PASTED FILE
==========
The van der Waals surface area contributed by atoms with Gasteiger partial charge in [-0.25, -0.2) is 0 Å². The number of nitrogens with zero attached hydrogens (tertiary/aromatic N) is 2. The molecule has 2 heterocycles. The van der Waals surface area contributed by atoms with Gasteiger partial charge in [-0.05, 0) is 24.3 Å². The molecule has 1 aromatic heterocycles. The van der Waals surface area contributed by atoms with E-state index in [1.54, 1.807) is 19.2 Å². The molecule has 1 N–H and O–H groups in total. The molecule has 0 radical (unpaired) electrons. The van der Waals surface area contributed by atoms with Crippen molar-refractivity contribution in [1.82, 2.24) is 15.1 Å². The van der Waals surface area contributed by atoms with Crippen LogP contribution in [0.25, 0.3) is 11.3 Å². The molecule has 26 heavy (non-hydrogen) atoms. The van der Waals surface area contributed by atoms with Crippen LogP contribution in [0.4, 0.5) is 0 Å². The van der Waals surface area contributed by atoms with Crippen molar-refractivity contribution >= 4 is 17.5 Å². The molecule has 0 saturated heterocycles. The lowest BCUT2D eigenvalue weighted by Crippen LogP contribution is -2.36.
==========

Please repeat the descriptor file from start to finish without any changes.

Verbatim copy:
The van der Waals surface area contributed by atoms with Gasteiger partial charge in [-0.25, -0.2) is 0 Å². The number of nitrogens with zero attached hydrogens (tertiary/aromatic N) is 2. The molecule has 2 heterocycles. The van der Waals surface area contributed by atoms with Gasteiger partial charge in [-0.05, 0) is 24.3 Å². The molecule has 1 aromatic heterocycles. The van der Waals surface area contributed by atoms with E-state index in [1.54, 1.807) is 19.2 Å². The molecule has 1 N–H and O–H groups in total. The molecule has 0 radical (unpaired) electrons. The van der Waals surface area contributed by atoms with Crippen molar-refractivity contribution in [1.82, 2.24) is 15.1 Å². The van der Waals surface area contributed by atoms with Crippen LogP contribution in [0.25, 0.3) is 11.3 Å². The molecule has 26 heavy (non-hydrogen) atoms. The van der Waals surface area contributed by atoms with Crippen LogP contribution in [0.4, 0.5) is 0 Å². The van der Waals surface area contributed by atoms with Crippen molar-refractivity contribution >= 4 is 17.5 Å². The molecule has 0 saturated heterocycles. The lowest BCUT2D eigenvalue weighted by Crippen LogP contribution is -2.36.